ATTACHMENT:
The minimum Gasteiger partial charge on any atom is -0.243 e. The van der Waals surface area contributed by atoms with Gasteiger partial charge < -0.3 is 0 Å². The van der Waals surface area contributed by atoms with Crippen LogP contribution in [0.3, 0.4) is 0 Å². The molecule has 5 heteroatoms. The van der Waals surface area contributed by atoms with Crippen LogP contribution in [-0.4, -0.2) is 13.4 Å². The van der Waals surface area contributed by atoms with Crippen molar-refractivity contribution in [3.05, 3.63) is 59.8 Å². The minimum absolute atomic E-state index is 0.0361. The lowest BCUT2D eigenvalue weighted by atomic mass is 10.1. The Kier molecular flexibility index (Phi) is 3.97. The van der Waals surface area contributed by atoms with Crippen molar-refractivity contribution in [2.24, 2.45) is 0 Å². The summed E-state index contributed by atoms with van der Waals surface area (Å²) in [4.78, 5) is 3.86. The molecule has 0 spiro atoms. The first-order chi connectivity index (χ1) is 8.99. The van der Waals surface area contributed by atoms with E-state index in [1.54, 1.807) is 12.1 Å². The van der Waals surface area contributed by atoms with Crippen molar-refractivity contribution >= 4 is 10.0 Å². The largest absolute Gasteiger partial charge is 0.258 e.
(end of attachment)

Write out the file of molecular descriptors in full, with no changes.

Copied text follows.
The minimum Gasteiger partial charge on any atom is -0.243 e. The van der Waals surface area contributed by atoms with Gasteiger partial charge < -0.3 is 0 Å². The van der Waals surface area contributed by atoms with Crippen LogP contribution in [0.3, 0.4) is 0 Å². The molecule has 5 heteroatoms. The van der Waals surface area contributed by atoms with Crippen LogP contribution in [-0.4, -0.2) is 13.4 Å². The van der Waals surface area contributed by atoms with Crippen molar-refractivity contribution in [3.05, 3.63) is 59.8 Å². The minimum absolute atomic E-state index is 0.0361. The lowest BCUT2D eigenvalue weighted by atomic mass is 10.1. The Kier molecular flexibility index (Phi) is 3.97. The van der Waals surface area contributed by atoms with Crippen molar-refractivity contribution in [2.24, 2.45) is 0 Å². The summed E-state index contributed by atoms with van der Waals surface area (Å²) in [4.78, 5) is 3.86. The molecule has 0 spiro atoms. The first-order chi connectivity index (χ1) is 8.99. The van der Waals surface area contributed by atoms with E-state index in [1.54, 1.807) is 12.1 Å². The van der Waals surface area contributed by atoms with Crippen molar-refractivity contribution >= 4 is 10.0 Å². The largest absolute Gasteiger partial charge is 0.258 e.